By Matt Conran • Mar 15, 2017
Conquer the Slow: How to Accelerate Your Apps With a CDN
This article is a guest post by Matt Conran of Network Insight, and it's the first in a new series about Content Delivery Networks (CDNs). In this post, Matt covers the reasons why application performance on the Internet is often unacceptably slow, and how CDNs vastly improve the user experience. Read here to learn why you must make CDNs a critical part of your website strategy.
We are witnessing an era of hyper-connectivity with everything and anything getting pushed to the Internet to take advantage of its global footprint. A lot of content and Internet-based applications are publicly available, yet the Internet is bundled with complexities and shortcomings. The fact that we are building better networks does improve matters but there are still plenty of challenges.
Challenges arise from the way Internet Service Providers interconnect, with how global routes are (mis)managed, and with the underlying protocols that build the fabric. The Internet is full of bufferbloat, asymmetric routing and other performance related problems. Packets do not have a coordinated flight path and users in different locations experience varying levels of services. Distance is one of the leading factors which affect application performance. The further you are from content, the poorer the performance.
The following sections highlight key motivations for employing Content Delivery Networks (CDNs). There have been many changes to the applications and everyone has high expectations. The issue is that the foundation of the Internet is not performance-oriented, which forces us to employ techniques and tools to enhance users' experiences.
New Era of Application
The application stack has changed rapidly. We are no longer tied to single monolithic application per server environments. Microservice multi-tiered applications with load balancing and firewalling between tiers are geographically dispersed in multiple locations around the globe with a distributed user set.
If all users were in one place and didn't move, we could just have a central location for ALL content and services, but this is clearly not the case. Having all content in a single place with users requesting from a variety of locations does not serve any purpose. It's like having the same stamp for the entire world. Users are distributed everywhere and they rely on global reachability for service and application interaction.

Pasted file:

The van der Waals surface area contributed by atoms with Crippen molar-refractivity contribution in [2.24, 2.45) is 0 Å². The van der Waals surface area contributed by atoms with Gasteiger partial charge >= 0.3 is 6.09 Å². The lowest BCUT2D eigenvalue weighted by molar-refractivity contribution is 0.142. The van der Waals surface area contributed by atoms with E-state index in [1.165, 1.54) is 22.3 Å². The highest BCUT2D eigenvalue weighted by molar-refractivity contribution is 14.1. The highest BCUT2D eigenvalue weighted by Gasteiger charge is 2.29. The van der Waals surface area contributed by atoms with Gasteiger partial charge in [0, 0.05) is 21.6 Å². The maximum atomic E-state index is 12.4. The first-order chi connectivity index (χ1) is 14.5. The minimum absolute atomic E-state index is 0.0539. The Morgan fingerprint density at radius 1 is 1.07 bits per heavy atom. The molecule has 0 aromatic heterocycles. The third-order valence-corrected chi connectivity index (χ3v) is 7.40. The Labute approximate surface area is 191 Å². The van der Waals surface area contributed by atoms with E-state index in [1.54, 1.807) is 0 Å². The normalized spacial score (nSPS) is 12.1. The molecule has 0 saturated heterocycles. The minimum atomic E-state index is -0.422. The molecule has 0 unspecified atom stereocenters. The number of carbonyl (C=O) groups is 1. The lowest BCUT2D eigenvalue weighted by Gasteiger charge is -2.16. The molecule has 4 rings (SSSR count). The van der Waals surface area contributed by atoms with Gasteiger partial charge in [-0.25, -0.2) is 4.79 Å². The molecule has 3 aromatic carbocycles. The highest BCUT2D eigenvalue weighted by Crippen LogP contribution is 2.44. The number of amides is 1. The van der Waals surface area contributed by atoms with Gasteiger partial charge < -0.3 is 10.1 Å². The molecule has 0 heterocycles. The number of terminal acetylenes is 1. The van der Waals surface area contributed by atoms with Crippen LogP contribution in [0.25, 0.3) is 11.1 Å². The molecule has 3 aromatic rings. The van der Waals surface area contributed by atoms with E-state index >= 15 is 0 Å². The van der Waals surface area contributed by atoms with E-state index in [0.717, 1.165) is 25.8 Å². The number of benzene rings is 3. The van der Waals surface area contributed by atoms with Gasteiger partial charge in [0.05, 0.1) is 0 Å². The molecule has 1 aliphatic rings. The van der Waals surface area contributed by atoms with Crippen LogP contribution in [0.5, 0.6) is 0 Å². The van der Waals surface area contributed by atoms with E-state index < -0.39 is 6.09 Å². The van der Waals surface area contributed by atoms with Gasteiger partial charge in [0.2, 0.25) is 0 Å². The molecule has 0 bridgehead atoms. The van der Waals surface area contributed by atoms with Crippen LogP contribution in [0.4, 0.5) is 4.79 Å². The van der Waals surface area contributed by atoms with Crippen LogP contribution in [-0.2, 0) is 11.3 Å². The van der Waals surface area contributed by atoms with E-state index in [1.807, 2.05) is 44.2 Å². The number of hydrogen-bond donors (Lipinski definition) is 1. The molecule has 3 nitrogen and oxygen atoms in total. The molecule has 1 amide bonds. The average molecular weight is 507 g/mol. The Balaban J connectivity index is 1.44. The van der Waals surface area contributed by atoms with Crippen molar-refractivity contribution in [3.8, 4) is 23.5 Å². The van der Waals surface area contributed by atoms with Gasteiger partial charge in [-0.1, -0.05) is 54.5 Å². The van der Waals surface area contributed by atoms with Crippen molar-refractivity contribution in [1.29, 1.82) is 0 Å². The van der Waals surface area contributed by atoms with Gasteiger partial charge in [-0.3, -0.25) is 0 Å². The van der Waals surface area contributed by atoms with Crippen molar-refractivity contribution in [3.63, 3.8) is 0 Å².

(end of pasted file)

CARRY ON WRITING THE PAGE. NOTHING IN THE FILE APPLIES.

Global reachability means if you have someone's IP address then you can access them directly. PING is a common way to test reachability, to determine that the requested host can accept requests. The physical location is irrelevant for PING connectivity, but it has a large impact on connection performance. This is the model of the Internet. It changed slightly over the years, but the principles of global reachability stay with us.
Unfortunately, the protocols that form the Internet's fabric were designed without performance in mind. No one is to blame, it's just the way things are.
Border Gateway Protocol (BGP), the protocol that glues the Internet together, does not by default take link performance into consideration. It uses AS-Path (Autonomous System Path) as its metric, ignoring the performance shape of the Internet. Path selection is based on the number of ASs. AS count is not a good indication of the best performing path and may lead to traffic going over links with a low AS count but a high rate of packet loss or latency. Additions to BGP were added later, but these just add to network complexity and are not rolled out on a global scale.
TCP, the primary transport protocol of the Internet, starts a connection thinking it's on a private dark fiber wire, which is clearly not the case. Its inbuilt mechanisms do not assume packet loss, high latency and jitter. It presumes a perfect network with no packet loss and low latency and works back from there. This is the opposite to what it should do.
As it stands, the Internet by default is not performance optimized yet everything and anything is getting pushed to the Internet. It has become an integral part of our culture and shaped the way we communicate.
High User Expectations
Users want seamless access to content from a variety of device types and locations without any performance degradation. Their patience is decreasing, and if loads take more than a couple of seconds, their thought process has changed, and they move to a different line of thought. Slow page loads and video buffering is not acceptable, and everyone has high expectations. Optimum application performance is a must for today's user base. There are plenty of challenges to application performance on the Internet -- the long distances and high latency are the key ones.
Latency is Never Zero!
No matter how advanced technology and interconnect models become, there will always be latency. Latency is never zero! It takes about 100ms for light to circle the earth. So why do we experience latency higher than 100ms from two points that are not at opposite sides of the world?
Most latency is not a function of the speed of light but of the processing times incurred at the devices between endpoints. The hops add the latency that we see in the paths; each hop adds a little bit to latency, thereby increasing the overall end-to-end latency. Individual device processing causes it, and since everything needs to be processed, many factors contribute to latency.
You can't change the speed of light!. As data travels from one point to another, it travels as light in a fiber. However, this is not the only issue causing latency. We have many other challenges such as buffer problems, secured communications, TCP inbuilt congestion control and connection setup.